New details emerge in Knappenberger case


Some of the details in an alleged case of arson and seven counts of attempted homicide came out in court on Wednesday.

At a preliminary hearing for Jackson K. Knappenberger, 25, of Warren, witnesses connected him to a Dec. 27 gasoline fire at a home in Sugar Grove Township.

The homeowner, one of seven people home at the time of the fire, was the first witness to be called by Warren County District Attorney Rob Greene.

In order to help protect the identities of other victims, the Times Observer is not publishing the owner’s name.

“We just got done with supper, next thing I know, my nine-year-old son was screaming (that) my house is on fire,” he said of the night in question.

He said flames were coming in around the front door and when he opened the door they “shot up in my face.”

Family members attempted to put the fire out, then found, “another spot in the back,” he said. “From one side to the other, the whole trailer was on fire.”

He said he knew from the action of the fire — that explosion when he opened the door — that “it wasn’t just a fire, it was set by somebody. When it goes ‘boom’ it’s not a cigarette, it’s gasoline or something.”

The homeowner testified that family members had the fire out in about 15 to 20 minutes. He went outside, got on his ATV, and had a look around. “I saw walking steps coming in and running steps going out,” he said.

He followed the outbound tracks to the garden. “Apparently he tripped over the pea fence and lost both his boots,” he said.

The tracks continued through a field, he said. He followed the trail until there was no snow to hold the tracks.

He testified that he pointed out the boots and tracks to emergency responders when they arrived. A family member identified the boots as Knappenberger’s, he said.

The man testified he knew Knappenberger had set the fire. “I don’t have no enemies,” he said.

Knappenberger had had a relationship with his wife, the man said, and, “molested my daughter.”

Pennsylvania State Police Trooper Bradley Barnhill was the only other witness called. He was one of two troopers that were the first to arrive at the scene.

Firefighters told police that no one had been burned in the fire, that there was a strong odor of gasoline, and that boots had been found. They were told to look for Knappenberger and that he was “just seen in Sugar Grove Borough.”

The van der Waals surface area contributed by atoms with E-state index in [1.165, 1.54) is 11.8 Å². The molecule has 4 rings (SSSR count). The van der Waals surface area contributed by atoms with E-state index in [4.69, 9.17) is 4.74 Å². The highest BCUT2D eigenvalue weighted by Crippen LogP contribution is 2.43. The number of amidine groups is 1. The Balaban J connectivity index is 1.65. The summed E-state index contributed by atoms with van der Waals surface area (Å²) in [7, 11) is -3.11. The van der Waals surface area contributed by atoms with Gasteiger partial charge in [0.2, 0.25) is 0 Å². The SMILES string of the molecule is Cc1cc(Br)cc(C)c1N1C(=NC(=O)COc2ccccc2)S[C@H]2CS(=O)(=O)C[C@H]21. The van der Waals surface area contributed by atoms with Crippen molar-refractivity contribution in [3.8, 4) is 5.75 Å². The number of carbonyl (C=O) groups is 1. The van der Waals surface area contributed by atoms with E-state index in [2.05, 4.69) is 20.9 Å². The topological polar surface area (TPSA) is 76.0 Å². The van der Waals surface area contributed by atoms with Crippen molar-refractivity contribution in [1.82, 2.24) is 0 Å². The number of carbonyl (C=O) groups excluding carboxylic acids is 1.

Barnhill testified that he saw a man whose appearance and clothing matched the description of Knappenberger. “He was completely covered in mud,” he said. “I didn’t see any shoes. I could smell gasoline.”

“You were looking for a guy in Sugar Grove wearing a Carhartt jacket?” Knappenberger’s attorney Warren County Public Defender John Parroccini said incredulously. “There must have been a lot of those.”

“The trick to that was finding the one without boots,” Barnhill said.

He said Knappenberger told him he had just been “jumped by three individuals” while he was riding his bike. “His story didn’t make much sense.”

Barnhill said he placed Knappenberger under arrest and read him his rights. “He did give a full confession” on video, he said.

He said Knappenberger confessed to starting the fire, including “bringing the equipment to set the fire,” with a plastic bag holding a gasoline-and-oil mixture for an accelerant. “Later, there was a gas can found on scene,” Barnhill said.

Police and firefighters initially thought the fire had spread from the front of the residence to the back on its own, Barnhill said.

A state police fire marshal looked over the scene the next day and determined there were “two separate fires,” Barnhill said. Accelerant was detected on Knappenberger’s clothes and at two locations at the residence.

Knappenberger was charged Dec. 28 with seven counts each of attempted homicide, aggravated assault, and recklessly endangering another person, five counts of endangering the welfare of children, one count of arson — danger of death or bodily injury, and one count of retaliation against victim or witness.

According to Barnhill, one of the residents is the alleged victim in a previous case against Knappenberger in which he is charged with indecent assault, and corruption of minors. He said Knappenberger said he was trying to frighten one of the residents.

Parroccini said he believed the prosecution had not met its burden to move the seven counts of attempted homicide on for further court action.

If “you set a trailer on fire in two locations” with seven people inside, “I think the intent can be inferred,” Greene said.

District Justice Todd Woodin bound all of the charges over to the Court of Common Pleas.

The standards for criminal attempt — homicide include the “negligent or reckless” risk of death, Woodin said. Under the circumstances described by the witnesses, “there’s a good chance folks inside are going to die.”